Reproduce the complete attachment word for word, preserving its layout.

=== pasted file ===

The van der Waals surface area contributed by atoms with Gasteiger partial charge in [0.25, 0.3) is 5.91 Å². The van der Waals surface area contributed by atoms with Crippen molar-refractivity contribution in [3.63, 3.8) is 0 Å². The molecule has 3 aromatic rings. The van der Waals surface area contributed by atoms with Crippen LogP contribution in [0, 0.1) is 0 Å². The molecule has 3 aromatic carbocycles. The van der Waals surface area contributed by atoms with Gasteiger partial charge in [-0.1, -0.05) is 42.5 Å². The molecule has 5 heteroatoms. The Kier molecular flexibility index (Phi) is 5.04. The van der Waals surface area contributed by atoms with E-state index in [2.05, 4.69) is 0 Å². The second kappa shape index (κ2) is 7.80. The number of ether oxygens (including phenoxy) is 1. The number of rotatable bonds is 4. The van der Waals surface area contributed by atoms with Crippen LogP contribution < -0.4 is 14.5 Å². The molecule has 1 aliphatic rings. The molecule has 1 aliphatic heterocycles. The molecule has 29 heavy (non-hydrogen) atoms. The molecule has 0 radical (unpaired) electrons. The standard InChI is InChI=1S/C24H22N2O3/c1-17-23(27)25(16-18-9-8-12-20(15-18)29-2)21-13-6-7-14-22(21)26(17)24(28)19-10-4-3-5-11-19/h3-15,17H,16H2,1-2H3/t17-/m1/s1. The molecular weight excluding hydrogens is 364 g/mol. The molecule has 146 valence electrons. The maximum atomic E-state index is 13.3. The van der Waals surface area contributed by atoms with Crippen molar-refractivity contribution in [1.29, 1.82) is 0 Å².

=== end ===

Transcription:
The van der Waals surface area contributed by atoms with Gasteiger partial charge in [0.25, 0.3) is 5.91 Å². The van der Waals surface area contributed by atoms with Crippen molar-refractivity contribution in [3.63, 3.8) is 0 Å². The molecule has 3 aromatic rings. The van der Waals surface area contributed by atoms with Crippen LogP contribution in [0, 0.1) is 0 Å². The molecule has 3 aromatic carbocycles. The van der Waals surface area contributed by atoms with Gasteiger partial charge in [-0.1, -0.05) is 42.5 Å². The molecule has 5 heteroatoms. The Kier molecular flexibility index (Phi) is 5.04. The van der Waals surface area contributed by atoms with E-state index in [2.05, 4.69) is 0 Å². The second kappa shape index (κ2) is 7.80. The number of ether oxygens (including phenoxy) is 1. The number of rotatable bonds is 4. The van der Waals surface area contributed by atoms with Crippen LogP contribution < -0.4 is 14.5 Å². The molecule has 1 aliphatic rings. The molecule has 1 aliphatic heterocycles. The molecule has 29 heavy (non-hydrogen) atoms. The molecule has 0 radical (unpaired) electrons. The standard InChI is InChI=1S/C24H22N2O3/c1-17-23(27)25(16-18-9-8-12-20(15-18)29-2)21-13-6-7-14-22(21)26(17)24(28)19-10-4-3-5-11-19/h3-15,17H,16H2,1-2H3/t17-/m1/s1. The molecular weight excluding hydrogens is 364 g/mol. The molecule has 146 valence electrons. The maximum atomic E-state index is 13.3. The van der Waals surface area contributed by atoms with Crippen molar-refractivity contribution in [1.29, 1.82) is 0 Å².